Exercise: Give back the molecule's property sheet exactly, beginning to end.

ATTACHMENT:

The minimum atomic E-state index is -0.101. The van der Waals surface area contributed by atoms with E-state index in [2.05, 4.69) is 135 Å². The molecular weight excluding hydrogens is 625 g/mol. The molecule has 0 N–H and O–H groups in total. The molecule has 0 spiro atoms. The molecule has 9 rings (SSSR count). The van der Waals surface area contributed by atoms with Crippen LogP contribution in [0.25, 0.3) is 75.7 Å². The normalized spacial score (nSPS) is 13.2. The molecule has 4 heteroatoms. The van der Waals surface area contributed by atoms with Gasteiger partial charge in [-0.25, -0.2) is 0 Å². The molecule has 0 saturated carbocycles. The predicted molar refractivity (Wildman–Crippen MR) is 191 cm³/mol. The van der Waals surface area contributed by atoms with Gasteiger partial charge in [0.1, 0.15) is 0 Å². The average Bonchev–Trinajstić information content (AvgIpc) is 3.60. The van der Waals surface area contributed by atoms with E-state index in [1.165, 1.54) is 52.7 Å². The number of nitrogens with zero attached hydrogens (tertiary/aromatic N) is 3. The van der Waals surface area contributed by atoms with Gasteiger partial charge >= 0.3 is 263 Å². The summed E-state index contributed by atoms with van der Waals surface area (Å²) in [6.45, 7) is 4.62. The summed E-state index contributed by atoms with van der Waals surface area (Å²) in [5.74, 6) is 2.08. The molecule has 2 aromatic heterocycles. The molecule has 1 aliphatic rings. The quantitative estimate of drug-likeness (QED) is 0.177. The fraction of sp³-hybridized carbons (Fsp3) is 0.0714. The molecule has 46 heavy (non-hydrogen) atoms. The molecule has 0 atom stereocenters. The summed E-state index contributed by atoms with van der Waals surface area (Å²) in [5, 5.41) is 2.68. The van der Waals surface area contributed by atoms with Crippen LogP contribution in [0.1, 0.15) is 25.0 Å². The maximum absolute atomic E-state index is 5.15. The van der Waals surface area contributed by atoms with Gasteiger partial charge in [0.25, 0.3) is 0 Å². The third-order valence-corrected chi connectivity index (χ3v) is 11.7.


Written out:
The minimum atomic E-state index is -0.101. The van der Waals surface area contributed by atoms with E-state index in [2.05, 4.69) is 135 Å². The molecular weight excluding hydrogens is 625 g/mol. The molecule has 0 N–H and O–H groups in total. The molecule has 0 spiro atoms. The molecule has 9 rings (SSSR count). The van der Waals surface area contributed by atoms with Crippen LogP contribution in [0.25, 0.3) is 75.7 Å². The normalized spacial score (nSPS) is 13.2. The molecule has 4 heteroatoms. The van der Waals surface area contributed by atoms with Gasteiger partial charge in [-0.25, -0.2) is 0 Å². The molecule has 0 saturated carbocycles. The predicted molar refractivity (Wildman–Crippen MR) is 191 cm³/mol. The van der Waals surface area contributed by atoms with Gasteiger partial charge in [0.1, 0.15) is 0 Å². The average Bonchev–Trinajstić information content (AvgIpc) is 3.60. The van der Waals surface area contributed by atoms with E-state index in [1.165, 1.54) is 52.7 Å². The number of nitrogens with zero attached hydrogens (tertiary/aromatic N) is 3. The van der Waals surface area contributed by atoms with Gasteiger partial charge >= 0.3 is 263 Å². The summed E-state index contributed by atoms with van der Waals surface area (Å²) in [6.45, 7) is 4.62. The summed E-state index contributed by atoms with van der Waals surface area (Å²) in [5.74, 6) is 2.08. The molecule has 2 aromatic heterocycles. The molecule has 1 aliphatic rings. The quantitative estimate of drug-likeness (QED) is 0.177. The fraction of sp³-hybridized carbons (Fsp3) is 0.0714. The molecule has 46 heavy (non-hydrogen) atoms. The molecule has 0 atom stereocenters. The summed E-state index contributed by atoms with van der Waals surface area (Å²) in [5, 5.41) is 2.68. The van der Waals surface area contributed by atoms with Crippen LogP contribution in [0.1, 0.15) is 25.0 Å². The maximum absolute atomic E-state index is 5.15. The van der Waals surface area contributed by atoms with Gasteiger partial charge in [0.25, 0.3) is 0 Å². The third-order valence-corrected chi connectivity index (χ3v) is 11.7.